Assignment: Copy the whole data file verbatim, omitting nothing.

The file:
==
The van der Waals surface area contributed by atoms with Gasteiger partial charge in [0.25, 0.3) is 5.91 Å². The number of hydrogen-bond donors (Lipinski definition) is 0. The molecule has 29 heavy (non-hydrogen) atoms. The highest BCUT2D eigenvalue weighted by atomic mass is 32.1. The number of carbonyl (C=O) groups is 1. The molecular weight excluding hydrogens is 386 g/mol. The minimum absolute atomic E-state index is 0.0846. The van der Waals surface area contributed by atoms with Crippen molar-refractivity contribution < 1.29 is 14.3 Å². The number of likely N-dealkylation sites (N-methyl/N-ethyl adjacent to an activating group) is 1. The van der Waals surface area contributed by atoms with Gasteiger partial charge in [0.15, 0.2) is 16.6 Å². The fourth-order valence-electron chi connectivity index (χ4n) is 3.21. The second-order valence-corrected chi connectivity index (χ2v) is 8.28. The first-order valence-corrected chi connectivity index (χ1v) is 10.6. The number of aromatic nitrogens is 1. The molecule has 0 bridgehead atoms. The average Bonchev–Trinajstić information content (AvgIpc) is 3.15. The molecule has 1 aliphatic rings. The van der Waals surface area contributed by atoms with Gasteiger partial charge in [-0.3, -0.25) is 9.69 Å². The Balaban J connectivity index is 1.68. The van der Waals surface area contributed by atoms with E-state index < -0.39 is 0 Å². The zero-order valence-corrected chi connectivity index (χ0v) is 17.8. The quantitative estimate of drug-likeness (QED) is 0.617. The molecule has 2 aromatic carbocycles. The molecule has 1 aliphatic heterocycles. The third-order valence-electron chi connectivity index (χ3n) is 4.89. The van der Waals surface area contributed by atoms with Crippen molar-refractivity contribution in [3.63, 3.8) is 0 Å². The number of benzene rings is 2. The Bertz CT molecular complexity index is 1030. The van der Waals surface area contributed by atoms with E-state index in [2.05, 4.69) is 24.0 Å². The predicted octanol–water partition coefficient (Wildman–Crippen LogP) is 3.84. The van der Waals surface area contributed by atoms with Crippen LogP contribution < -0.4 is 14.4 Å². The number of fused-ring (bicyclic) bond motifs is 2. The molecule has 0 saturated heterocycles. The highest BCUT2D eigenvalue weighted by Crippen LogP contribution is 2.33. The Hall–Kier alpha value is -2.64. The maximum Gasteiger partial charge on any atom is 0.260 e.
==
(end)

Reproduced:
The van der Waals surface area contributed by atoms with Gasteiger partial charge in [0.25, 0.3) is 5.91 Å². The number of hydrogen-bond donors (Lipinski definition) is 0. The molecule has 29 heavy (non-hydrogen) atoms. The highest BCUT2D eigenvalue weighted by atomic mass is 32.1. The number of carbonyl (C=O) groups is 1. The molecular weight excluding hydrogens is 386 g/mol. The minimum absolute atomic E-state index is 0.0846. The van der Waals surface area contributed by atoms with Crippen molar-refractivity contribution < 1.29 is 14.3 Å². The number of likely N-dealkylation sites (N-methyl/N-ethyl adjacent to an activating group) is 1. The van der Waals surface area contributed by atoms with Gasteiger partial charge in [0.15, 0.2) is 16.6 Å². The fourth-order valence-electron chi connectivity index (χ4n) is 3.21. The second-order valence-corrected chi connectivity index (χ2v) is 8.28. The first-order valence-corrected chi connectivity index (χ1v) is 10.6. The number of aromatic nitrogens is 1. The molecule has 0 bridgehead atoms. The average Bonchev–Trinajstić information content (AvgIpc) is 3.15. The molecule has 1 aliphatic rings. The van der Waals surface area contributed by atoms with Gasteiger partial charge in [-0.3, -0.25) is 9.69 Å². The Balaban J connectivity index is 1.68. The van der Waals surface area contributed by atoms with E-state index < -0.39 is 0 Å². The zero-order valence-corrected chi connectivity index (χ0v) is 17.8. The quantitative estimate of drug-likeness (QED) is 0.617. The molecule has 2 aromatic carbocycles. The molecule has 1 aliphatic heterocycles. The third-order valence-electron chi connectivity index (χ3n) is 4.89. The van der Waals surface area contributed by atoms with Crippen molar-refractivity contribution in [3.63, 3.8) is 0 Å². The number of benzene rings is 2. The Bertz CT molecular complexity index is 1030. The van der Waals surface area contributed by atoms with E-state index in [2.05, 4.69) is 24.0 Å². The predicted octanol–water partition coefficient (Wildman–Crippen LogP) is 3.84. The van der Waals surface area contributed by atoms with Crippen LogP contribution < -0.4 is 14.4 Å². The number of fused-ring (bicyclic) bond motifs is 2. The molecule has 0 saturated heterocycles. The highest BCUT2D eigenvalue weighted by Crippen LogP contribution is 2.33. The Hall–Kier alpha value is -2.64. The maximum Gasteiger partial charge on any atom is 0.260 e.